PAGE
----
Headlines for Tuesday, August 23, 2022
Kansas Recount Confirms Results in Favor of Abortion Rights
OLATHE, Kan. (AP/KPR) - A decisive statewide vote in favor of abortion rights in traditionally conservative Kansas was confirmed with a partial hand recount, with fewer than 100 votes changing after the last county reported results Sunday. Nine of the state’s 105 counties recounted their votes at the request of Melissa Leavitt, who has pushed for tighter election laws. A longtime anti-abortion activist, Mark Gietzen, is covering most of the costs. Gietzen acknowledged in an interview that it was unlikely to change the outcome.
A No vote in the referendum signaled a desire to keep existing abortion protections and a yes vote was for allowing the Legislature to tighten restrictions or perhaps ban abortion. After the recounts, “No" votes lost 57 votes and the “Yes” side gained six votes.
Eight of the counties reported their results by the state’s Saturday deadline, but Sedgwick County delayed releasing its final count until Sunday because spokeswoman Nicole Gibbs said some of the ballots weren’t separated into the correct precincts during the initial recount and had to be resorted Saturday. She said the number of votes cast overall didn’t change. A larger than expected turnout of voters on August 2 rejected a ballot measure that would have removed protections for abortion rights from the Kansas Constitution and given to the Legislature the right to further restrict or possibly ban abortion. It failed by 18 percentage points, or 165,000 votes statewide.
**This story has been corrected by the Associated Press. A prior version erroneously reported that the vote count for the side opposing the amendment had changed by 87 votes. It changed by 57 votes.
Kansas Abortion Recount Fails to Change Outcome
TOPEKA, Kan. (KCUR/KNS) - The Kansas Secretary of State has certified the results of the nine county recount of the vote on the state abortion amendment. The recount upholds the original outcome, where Kansans rejected an amendment to strip abortion rights from the state Constitution, by nearly 60% to 40%. In Johnson County, which had the most ballots to check, workers found only a small change in the vote but the “No” vote still won by a large margin. Fred Sherman, election commissioner for the county, said he’s proud the county met the deadline for the hand recount. “There's a lot of people that have been put in a lot of hours and emotion and anxiety into the whole thing, because it's been very emotional and physically stressful, particularly this hand recount situation," he said. The counties had only five days to complete the recount. Sedgwick County was the only one to postpone its results, saying they needed more time to count ballots.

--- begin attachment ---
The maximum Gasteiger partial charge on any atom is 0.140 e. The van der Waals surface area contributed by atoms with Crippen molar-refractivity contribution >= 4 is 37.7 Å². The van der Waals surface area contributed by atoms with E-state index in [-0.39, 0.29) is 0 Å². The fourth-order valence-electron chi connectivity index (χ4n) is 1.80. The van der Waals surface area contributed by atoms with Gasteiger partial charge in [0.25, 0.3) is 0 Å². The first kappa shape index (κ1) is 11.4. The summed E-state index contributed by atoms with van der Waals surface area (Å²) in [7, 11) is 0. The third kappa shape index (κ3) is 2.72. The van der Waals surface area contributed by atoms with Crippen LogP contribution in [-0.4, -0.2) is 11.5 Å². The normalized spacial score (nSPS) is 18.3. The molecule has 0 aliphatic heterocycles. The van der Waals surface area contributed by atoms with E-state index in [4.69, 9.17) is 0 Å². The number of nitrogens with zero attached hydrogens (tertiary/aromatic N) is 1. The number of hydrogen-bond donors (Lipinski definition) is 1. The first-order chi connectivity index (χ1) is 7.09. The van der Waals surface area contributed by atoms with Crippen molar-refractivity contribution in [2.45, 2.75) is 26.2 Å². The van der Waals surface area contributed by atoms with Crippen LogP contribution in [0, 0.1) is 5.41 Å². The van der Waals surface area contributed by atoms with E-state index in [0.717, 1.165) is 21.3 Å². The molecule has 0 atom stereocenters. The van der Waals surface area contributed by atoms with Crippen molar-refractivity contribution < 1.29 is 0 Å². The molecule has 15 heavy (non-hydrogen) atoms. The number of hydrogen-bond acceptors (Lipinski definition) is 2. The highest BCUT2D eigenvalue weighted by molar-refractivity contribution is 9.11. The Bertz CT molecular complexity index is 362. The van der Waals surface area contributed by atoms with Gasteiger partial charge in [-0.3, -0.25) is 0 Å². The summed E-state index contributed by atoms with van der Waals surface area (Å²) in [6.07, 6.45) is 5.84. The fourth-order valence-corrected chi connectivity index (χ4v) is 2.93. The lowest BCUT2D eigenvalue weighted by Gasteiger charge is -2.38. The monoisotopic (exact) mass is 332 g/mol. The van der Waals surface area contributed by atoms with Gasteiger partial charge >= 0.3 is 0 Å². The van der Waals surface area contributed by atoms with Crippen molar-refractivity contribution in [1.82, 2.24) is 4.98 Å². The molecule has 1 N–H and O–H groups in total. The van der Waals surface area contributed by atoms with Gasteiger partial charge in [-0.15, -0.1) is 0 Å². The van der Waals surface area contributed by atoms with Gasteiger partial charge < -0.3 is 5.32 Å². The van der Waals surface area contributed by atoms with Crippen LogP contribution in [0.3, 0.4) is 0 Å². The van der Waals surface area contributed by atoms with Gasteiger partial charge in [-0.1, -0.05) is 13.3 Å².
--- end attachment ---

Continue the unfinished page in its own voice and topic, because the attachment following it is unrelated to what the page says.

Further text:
Kansas Abortion Vote Could Impact November Races
TOPEKA, Kan. (KNS) - The forces that led to the overwhelming defeat of a constitutional amendment on abortion restrictions could also affect the outcome of key races this November. University of Kansas political scientist Patrick Miller says the proposed amendment and the U.S. Supreme Court decision overturning Roe v Wade energized a block of Kansas voters who don’t normally turn out in primaries. If sustained, Miller says, that energy could bolster Democratic Governor Laura Kelly’s chances against Republican Attorney General Derek Schmidt. He says it could also give incumbent Democratic Congresswoman Sharice Davids an edge over Republican Amanda Adkins in a Kansas City-area district. Miller says abortion rights could be a winning issue in Davids’ Kansas City-area district even though it’s been redrawn to make it more Republican. Davids is facing Adkins in a rematch of a 2020 race that Davids won by 10 points.
Governor Visits New Children's Mental Health Center in Hays
HAYS, Kan. (HPPR/KNS) - A new children’s psychiatric hospital under construction in Hays will soon mean that parents in western Kansas have closer treatment options. Currently, parents have to drive their children hours away to big cities. When the Hays hospital opens next January, it’ll be the state’s only facility west of Wichita that offers acute care for kids experiencing severe mental health episodes. Governor Laura Kelly, who worked as a therapist in a children’s psychiatric hospital years ago, toured the site during a recent trip to Hays. She says offering specialty care close to home will help keep more people in western Kansas. “It's really good to see this," Kelly said. "This is incredibly important, not only to the kids who will get services here, but to this whole region economically.” Hospital officials say the new facility will allow the Kansas mental health system to serve roughly 600 more children each year than it does now.
Kansas Announces Millions in Grant Money to Fight Opioid Crisis